You’ve probably seen a Hash URL before. It’s when you click a link and it jumps to a certain section of a page. Like how when you click this link.
In doing some research for a client, I came across the MOST INTERESTING META DESCRIPTION I’VE EVER SEEN! This isn’t new, in fact, it’s been around since 2009, but it’s the first time I’ve noticed it in a SERP.
What made this meta description so interesting? Well, it had a super useful link in it! Check out the meta description for the first organic result below, where it says “Jump to…”
Still don’t see it?
A link in a meta description! How cool is that?!?! Or should I say, “HOW COOL IS THAT, SEO NERDS?!?!”
You can view the SERP here. It’s the first regular organic result.
Here’s the page that was shown in the SERP above:
And here’s a screenshot of the page below. Notice the #8
When you click on #8, it jumps you down to the part of the page that talks about “so which is the best alarm system?”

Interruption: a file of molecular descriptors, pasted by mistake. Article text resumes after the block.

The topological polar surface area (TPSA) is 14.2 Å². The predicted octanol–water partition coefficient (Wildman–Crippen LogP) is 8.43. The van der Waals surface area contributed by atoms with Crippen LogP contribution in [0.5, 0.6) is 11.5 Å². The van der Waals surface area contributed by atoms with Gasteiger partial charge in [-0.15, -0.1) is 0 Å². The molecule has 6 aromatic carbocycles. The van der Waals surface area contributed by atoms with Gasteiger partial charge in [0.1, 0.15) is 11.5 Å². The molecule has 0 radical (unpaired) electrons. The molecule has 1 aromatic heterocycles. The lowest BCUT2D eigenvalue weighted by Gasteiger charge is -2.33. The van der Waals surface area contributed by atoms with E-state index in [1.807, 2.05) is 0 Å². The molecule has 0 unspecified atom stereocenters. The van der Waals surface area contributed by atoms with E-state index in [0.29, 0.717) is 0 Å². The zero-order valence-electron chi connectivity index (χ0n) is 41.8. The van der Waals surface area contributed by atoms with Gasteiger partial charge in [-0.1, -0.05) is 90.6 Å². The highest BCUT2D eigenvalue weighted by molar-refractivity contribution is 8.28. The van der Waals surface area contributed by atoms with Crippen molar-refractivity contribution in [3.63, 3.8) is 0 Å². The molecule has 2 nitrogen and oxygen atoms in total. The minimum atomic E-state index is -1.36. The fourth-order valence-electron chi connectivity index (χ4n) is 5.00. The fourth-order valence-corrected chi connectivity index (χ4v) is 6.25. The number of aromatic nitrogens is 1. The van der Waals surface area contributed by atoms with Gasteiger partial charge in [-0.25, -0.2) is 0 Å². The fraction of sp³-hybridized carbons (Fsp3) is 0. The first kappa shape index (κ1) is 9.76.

Here’s the direct link:
And the screenshot of that part of the page:
These are called Hash URLs and you should definitely be using them in your content!
What’s also very interesting here is that Google has overridden the meta description that was provided by asecurelife.com.
In the code the meta is: “What makes the best home alarm system? How much does it cost? Do I need a phone? Who’s the best? We answer all these questions and more.”
However, in the SERP for the keyword “best home alarm system,” Google has gone ahead and provided a more useful meta description: “Jump to So Which is the Best Home Alarm System? – If you can afford it, we recommend Frontpoint Security as the best home alarm option. They offer a …”
Should We Be Using Hash URLs in Our Content?
I think the answer is: absolutely! Moreover, we should be making the anchor text of our Hash URLs search phrases that people use! Such as “best home alarm system.”
When we write content it’s not always possible to answer a user’s question above the fold, where they will find the answer instantly. So creating hash URLs and allowing Google to “jump” the user from the meta description to that section of your page means that it’s more likely they stay on your page and not bounce!
For information on how to create your own Hash URL check out this tutorial from HubSpot.
Have you seen these in the wild? Please post them in the comments below or on Facebook!